Bodies and Structures

"Rescue" and "Recovery" missions

Accounts of "abducted" women, by inciting outrage and appealing to male anxieties, prompted enhanced efforts to reassert patriarchal national control over both Japanese women – seen as weak and frivolous by nature as well as often by their lower-class position – and over Chinese migrants. They also aligned with efforts to establish control over Chinese territory. Much of the work of discovering these women fell on the shoulders of the consular police force, a key instrument of Japanese expansion in Korea and China whose modus operandi was to assert de facto territorial claims for Japan by moving beyond treaty ports and legally recognized concession jurisdictions in tandem with the movements of Japanese nationals. However, not only did Japanese imperialism itself exacerbate the problem that Japanese authorities sought to control, but official efforts to investigate or recover women from the Fujianese periphery also revealed certain limits on the capacity of the imperialist state to “penetrate” the Chinese interior, prior to 1937, in the face of unreliable collaboration from local authorities.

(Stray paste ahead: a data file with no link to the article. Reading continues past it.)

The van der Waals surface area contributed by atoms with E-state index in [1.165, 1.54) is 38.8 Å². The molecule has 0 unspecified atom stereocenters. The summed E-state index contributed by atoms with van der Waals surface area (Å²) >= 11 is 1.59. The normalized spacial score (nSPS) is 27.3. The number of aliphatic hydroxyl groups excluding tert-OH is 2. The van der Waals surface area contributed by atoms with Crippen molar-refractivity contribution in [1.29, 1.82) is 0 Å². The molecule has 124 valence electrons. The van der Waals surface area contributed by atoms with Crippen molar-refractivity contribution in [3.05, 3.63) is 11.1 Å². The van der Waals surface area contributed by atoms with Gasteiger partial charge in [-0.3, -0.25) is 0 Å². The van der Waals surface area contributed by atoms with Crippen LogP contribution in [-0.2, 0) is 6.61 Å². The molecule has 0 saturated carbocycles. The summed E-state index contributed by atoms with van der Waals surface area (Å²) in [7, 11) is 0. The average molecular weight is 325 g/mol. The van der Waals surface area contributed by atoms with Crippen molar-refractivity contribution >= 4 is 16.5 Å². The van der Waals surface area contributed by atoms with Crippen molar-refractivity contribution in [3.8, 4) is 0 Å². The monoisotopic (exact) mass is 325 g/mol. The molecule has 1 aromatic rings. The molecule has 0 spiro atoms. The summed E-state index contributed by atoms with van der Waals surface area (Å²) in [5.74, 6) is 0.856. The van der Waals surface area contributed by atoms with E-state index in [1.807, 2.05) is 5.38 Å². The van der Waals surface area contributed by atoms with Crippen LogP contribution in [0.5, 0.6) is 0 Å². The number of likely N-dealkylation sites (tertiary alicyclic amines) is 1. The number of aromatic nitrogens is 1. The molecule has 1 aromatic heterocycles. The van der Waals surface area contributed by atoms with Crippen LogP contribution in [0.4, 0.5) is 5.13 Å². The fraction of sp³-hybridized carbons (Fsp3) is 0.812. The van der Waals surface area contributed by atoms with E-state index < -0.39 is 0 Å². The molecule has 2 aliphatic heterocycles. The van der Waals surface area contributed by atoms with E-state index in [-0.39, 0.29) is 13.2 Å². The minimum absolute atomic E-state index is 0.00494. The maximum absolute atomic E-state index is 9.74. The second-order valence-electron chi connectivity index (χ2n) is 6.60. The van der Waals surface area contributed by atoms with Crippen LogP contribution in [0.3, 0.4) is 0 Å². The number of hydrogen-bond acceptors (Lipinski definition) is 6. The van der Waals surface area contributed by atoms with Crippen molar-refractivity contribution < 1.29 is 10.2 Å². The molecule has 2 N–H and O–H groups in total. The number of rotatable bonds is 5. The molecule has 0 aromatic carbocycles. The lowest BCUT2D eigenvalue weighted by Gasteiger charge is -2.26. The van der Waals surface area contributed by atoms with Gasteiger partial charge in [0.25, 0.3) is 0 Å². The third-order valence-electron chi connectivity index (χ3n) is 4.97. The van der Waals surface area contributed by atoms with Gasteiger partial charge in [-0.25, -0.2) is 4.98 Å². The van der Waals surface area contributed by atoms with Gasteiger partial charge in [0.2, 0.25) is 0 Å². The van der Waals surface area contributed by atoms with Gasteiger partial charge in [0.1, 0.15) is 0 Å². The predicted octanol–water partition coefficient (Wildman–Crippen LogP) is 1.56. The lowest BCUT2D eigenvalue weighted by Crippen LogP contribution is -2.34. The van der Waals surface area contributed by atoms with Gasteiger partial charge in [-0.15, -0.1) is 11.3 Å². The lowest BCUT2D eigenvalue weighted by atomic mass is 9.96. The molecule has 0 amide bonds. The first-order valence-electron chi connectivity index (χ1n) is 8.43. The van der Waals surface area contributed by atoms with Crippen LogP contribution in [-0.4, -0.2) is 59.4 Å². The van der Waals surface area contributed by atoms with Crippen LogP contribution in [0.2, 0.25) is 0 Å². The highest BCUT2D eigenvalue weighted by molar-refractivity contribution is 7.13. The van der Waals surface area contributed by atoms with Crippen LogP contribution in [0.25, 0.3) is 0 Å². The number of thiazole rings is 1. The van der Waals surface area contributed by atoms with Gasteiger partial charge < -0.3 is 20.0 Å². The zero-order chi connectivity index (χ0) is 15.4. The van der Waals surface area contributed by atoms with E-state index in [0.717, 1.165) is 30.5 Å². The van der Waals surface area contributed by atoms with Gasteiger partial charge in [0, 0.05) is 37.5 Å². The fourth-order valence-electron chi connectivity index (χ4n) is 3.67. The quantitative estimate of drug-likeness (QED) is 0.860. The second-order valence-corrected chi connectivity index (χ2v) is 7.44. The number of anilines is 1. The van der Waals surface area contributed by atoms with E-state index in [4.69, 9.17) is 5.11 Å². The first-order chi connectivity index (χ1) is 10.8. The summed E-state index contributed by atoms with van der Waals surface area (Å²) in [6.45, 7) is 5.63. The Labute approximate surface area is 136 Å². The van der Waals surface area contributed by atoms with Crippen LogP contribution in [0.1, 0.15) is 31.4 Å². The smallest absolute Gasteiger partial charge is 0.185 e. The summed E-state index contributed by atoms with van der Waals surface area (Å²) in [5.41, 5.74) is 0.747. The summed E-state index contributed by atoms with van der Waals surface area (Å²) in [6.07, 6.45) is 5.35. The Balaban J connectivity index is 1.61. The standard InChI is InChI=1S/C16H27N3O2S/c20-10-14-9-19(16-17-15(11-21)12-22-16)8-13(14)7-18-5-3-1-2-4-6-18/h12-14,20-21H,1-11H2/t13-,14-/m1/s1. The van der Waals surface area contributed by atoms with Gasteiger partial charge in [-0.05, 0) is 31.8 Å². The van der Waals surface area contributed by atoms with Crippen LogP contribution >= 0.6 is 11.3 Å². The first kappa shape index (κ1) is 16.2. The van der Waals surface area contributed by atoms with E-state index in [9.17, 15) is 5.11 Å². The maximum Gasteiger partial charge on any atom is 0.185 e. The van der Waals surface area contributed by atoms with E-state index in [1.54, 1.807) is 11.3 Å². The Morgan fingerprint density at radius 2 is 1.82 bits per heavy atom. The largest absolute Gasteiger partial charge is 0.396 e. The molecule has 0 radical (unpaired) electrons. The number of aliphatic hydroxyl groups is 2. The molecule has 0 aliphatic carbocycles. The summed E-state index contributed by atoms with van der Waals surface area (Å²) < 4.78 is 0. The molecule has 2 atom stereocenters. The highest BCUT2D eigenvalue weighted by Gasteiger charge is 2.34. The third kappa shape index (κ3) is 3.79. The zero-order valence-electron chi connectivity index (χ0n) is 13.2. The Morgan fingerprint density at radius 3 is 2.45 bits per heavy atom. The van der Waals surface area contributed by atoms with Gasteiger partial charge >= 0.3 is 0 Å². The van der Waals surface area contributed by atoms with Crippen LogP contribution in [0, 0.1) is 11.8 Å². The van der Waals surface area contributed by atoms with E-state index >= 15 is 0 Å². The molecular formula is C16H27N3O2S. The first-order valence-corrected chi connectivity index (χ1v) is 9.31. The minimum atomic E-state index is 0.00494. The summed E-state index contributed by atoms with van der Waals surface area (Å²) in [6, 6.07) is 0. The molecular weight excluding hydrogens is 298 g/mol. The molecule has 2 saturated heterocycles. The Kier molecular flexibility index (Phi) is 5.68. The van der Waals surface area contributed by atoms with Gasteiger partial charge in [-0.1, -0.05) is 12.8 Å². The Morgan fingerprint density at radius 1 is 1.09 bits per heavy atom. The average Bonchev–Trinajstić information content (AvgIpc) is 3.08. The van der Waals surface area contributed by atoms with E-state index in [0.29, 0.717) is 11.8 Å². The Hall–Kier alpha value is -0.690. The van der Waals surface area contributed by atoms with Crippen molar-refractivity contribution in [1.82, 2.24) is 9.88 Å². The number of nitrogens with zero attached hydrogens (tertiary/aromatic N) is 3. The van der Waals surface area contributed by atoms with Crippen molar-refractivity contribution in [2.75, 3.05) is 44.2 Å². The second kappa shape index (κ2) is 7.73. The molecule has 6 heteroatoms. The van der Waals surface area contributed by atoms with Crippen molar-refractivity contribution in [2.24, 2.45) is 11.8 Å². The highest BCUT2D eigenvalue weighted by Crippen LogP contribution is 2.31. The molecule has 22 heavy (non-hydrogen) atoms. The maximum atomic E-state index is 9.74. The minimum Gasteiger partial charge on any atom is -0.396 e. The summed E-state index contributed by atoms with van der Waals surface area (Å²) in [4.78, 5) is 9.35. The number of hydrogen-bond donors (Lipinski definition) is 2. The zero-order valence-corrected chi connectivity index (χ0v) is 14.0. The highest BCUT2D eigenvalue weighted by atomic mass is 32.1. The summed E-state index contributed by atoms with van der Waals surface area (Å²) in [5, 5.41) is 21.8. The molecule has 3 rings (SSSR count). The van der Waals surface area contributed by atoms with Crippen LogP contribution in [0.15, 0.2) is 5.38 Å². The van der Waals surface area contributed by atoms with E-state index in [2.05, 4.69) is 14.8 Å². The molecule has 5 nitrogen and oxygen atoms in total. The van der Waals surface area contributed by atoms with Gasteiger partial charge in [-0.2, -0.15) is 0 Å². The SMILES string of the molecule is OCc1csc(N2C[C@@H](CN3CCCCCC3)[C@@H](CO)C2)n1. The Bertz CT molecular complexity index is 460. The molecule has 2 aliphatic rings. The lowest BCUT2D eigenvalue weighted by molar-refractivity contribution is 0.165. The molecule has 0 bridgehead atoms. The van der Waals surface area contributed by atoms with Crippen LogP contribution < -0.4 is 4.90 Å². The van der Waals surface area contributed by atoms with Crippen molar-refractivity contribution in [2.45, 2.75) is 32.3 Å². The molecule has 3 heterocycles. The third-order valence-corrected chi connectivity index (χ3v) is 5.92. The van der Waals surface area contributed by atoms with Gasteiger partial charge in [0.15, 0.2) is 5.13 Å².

This pathway focuses on consular police reports to investigate these dynamics. Mobilities are embodied differently, and produce different kinds of friction. These sources elucidate the frictions that police officers themselves experienced in their movements, as well as the fraught nature of their encounters with Japanese women in Fuqing, many of whom preferred (at least from what the reports indicate) to be left alone.  


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